Good SEO = higher ranking on Google. Good SEO means, among other things, that you manage to deliver valuable content to your website - and thus to your visitors.
You do this by thinking in human terms - which shouldn't be too difficult, since there's probably a human behind the screen reading along. Because the robots will read the content and "serve" it on - but the users, not the bots, are the final recipients of your content.
That's why understanding what your consumers are searching for on Google is key to delivering content accordingly.
Now you've learned the what and the why - it's time to dive into the how. So I've put together a little guide to the most relevant branches of semantics SEO.
Google loves pages that go in-depth with content and topics. The more hv questions you answer on your website, the higher you can expect to rank on Google. So it's a huge plus if you really go in-depth with your content - as long as it's relevant to your topic, of course.
If you find this difficult, you might try thinking of subject relevance as a silo. A word or phrase can have many subtopics, and your page should make sure to cover all of them.
For example, if you sell gin on your website, you can write about subtopics such as: "How is gin made?", "The flavours of gin, "The producer behind the gin" etc. - in short, topics that can engage and activate the user.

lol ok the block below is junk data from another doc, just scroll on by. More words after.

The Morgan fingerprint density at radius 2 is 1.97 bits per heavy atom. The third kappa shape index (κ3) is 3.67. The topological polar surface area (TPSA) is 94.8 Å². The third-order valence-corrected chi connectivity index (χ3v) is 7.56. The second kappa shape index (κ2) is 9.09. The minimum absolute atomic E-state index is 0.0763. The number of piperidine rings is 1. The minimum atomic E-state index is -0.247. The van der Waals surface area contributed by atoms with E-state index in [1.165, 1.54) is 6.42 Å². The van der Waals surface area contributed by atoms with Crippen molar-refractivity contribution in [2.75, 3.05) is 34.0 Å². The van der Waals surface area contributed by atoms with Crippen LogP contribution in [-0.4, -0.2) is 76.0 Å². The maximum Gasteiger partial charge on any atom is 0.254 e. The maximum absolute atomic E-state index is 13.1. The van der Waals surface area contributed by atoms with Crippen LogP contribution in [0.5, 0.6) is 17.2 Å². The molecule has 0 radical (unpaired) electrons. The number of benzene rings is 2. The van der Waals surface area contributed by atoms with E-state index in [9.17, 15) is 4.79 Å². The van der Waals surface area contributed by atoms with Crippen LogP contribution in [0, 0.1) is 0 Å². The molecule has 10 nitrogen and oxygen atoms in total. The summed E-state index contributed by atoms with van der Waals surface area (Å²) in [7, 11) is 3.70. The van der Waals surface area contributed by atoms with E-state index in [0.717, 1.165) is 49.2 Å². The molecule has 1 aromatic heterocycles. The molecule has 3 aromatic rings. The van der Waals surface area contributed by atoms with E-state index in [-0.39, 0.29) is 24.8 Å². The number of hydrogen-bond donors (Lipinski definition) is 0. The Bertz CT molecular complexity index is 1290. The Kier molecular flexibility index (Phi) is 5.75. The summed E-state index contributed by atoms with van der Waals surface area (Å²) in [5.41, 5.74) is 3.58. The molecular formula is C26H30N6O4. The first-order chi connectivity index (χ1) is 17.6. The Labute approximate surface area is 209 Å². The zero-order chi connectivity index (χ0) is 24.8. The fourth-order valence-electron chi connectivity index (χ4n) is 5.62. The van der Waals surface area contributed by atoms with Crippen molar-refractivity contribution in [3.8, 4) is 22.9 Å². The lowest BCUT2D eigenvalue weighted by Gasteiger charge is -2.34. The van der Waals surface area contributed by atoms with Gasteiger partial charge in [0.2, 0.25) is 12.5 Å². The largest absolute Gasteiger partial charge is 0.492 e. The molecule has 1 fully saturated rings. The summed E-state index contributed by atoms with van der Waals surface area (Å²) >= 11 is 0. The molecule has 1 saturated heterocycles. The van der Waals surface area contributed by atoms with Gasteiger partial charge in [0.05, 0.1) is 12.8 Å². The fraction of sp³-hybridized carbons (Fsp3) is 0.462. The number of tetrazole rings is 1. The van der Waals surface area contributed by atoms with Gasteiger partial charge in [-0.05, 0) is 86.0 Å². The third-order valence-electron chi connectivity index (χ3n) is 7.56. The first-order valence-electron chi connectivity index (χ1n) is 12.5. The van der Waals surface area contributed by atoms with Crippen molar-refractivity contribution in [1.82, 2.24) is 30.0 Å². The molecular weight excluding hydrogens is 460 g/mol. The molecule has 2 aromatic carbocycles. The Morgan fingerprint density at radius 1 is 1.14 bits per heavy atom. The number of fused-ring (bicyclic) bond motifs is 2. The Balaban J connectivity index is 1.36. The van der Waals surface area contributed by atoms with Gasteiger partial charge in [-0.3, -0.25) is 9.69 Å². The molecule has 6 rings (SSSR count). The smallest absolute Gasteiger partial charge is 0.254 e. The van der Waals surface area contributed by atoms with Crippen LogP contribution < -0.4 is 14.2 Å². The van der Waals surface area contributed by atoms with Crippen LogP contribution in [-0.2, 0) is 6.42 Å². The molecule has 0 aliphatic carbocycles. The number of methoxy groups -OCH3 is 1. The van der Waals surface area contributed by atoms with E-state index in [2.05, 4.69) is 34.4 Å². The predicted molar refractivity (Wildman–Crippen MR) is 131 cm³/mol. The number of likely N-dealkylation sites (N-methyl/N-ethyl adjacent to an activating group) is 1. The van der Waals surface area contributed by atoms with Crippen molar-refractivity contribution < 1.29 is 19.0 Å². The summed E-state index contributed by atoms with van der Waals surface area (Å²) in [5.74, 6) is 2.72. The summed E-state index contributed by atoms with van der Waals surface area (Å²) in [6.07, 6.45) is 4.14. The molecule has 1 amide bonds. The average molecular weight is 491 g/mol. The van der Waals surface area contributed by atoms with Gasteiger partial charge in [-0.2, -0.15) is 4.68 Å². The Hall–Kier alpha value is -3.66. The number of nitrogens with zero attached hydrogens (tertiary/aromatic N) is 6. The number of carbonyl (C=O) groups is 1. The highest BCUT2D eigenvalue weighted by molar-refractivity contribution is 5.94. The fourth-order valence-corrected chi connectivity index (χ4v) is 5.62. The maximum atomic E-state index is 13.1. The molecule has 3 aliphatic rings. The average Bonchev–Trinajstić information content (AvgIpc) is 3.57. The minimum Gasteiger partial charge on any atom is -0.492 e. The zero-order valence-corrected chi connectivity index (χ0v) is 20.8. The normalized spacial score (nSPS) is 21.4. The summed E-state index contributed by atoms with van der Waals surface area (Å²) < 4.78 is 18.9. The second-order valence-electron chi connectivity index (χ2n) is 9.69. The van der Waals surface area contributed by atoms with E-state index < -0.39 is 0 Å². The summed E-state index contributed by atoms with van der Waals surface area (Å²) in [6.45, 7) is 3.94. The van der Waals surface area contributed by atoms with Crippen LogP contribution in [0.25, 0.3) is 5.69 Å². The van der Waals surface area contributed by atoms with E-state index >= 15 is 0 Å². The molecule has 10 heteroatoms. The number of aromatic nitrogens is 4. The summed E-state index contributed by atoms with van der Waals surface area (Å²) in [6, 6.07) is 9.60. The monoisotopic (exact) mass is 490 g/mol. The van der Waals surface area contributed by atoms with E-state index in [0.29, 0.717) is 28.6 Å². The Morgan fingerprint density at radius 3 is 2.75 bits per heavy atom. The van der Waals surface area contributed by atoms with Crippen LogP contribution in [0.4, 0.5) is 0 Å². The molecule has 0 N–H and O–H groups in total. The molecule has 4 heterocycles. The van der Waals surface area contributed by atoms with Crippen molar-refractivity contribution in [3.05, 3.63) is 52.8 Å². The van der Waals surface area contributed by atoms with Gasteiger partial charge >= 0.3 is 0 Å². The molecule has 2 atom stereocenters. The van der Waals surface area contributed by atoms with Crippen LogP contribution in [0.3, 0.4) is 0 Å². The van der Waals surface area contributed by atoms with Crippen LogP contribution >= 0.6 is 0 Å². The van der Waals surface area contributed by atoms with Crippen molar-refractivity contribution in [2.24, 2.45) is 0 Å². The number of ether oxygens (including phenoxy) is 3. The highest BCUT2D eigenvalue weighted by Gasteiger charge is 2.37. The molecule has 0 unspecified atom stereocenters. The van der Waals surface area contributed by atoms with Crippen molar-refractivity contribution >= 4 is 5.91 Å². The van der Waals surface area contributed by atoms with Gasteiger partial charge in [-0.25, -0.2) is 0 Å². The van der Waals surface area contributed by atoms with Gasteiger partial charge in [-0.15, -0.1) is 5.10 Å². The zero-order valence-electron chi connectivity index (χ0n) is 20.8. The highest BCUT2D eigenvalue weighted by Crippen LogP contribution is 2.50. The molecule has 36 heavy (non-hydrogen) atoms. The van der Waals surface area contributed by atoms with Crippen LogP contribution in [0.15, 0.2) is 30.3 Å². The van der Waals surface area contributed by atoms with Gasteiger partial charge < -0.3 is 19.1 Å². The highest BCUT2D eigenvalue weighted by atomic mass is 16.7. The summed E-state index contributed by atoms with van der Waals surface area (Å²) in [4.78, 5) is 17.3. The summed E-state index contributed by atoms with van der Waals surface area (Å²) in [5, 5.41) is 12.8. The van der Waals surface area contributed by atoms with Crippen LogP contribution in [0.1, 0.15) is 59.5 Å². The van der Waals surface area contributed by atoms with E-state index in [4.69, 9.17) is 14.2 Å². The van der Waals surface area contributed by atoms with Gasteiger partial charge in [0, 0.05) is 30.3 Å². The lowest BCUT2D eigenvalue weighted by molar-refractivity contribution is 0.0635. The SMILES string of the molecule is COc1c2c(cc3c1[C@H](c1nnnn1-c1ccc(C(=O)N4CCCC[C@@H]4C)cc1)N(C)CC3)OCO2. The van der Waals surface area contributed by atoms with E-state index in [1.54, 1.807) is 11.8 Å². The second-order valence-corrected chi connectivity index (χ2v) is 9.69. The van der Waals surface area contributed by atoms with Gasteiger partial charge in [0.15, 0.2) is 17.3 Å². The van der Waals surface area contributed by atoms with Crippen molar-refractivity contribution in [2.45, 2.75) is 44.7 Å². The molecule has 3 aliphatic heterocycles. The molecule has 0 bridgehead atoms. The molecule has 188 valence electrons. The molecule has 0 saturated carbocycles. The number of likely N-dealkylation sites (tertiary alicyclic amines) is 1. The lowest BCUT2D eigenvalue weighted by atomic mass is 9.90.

Subtopics act as representatives of your content. They need to be both compelling and appealing to your target audience. Since Google reads the overall content of your page, it is also important that you set up your subtopics with a good composition.
There are many methods to investigate which related questions readers want answered when they search for a keyword on Google. The most popular method is to conduct a keyword analysis. Check out our blog post with tools to do a kodyl keyword analysis.
If you want a simpler approach, jump into AnswerThePublic, a tool that collects raw data from search engines and quickly finds useful phrases and questions people ask about your keyword.
Do you know about SERP? If not, let me walk you through it.
SERP stands for 'Search Engine Result Page' and is simply Google's results page, where you see answers to a given search query. The SERP is made up of, among other things, organic and advertised results, but it also has the so-called "People are also asking about" feature, which you are most likely familiar with from when you have done a Google search. The feature provides the user with more useful information without necessarily having to click through to a page.
TIP: You can use this feature, among others, to research people's related questions to your possible main and subtopics.
SERP is super relevant because the more questions you answer from SERP, the more Google will drool over your content - which ultimately means a higher ranking on Google.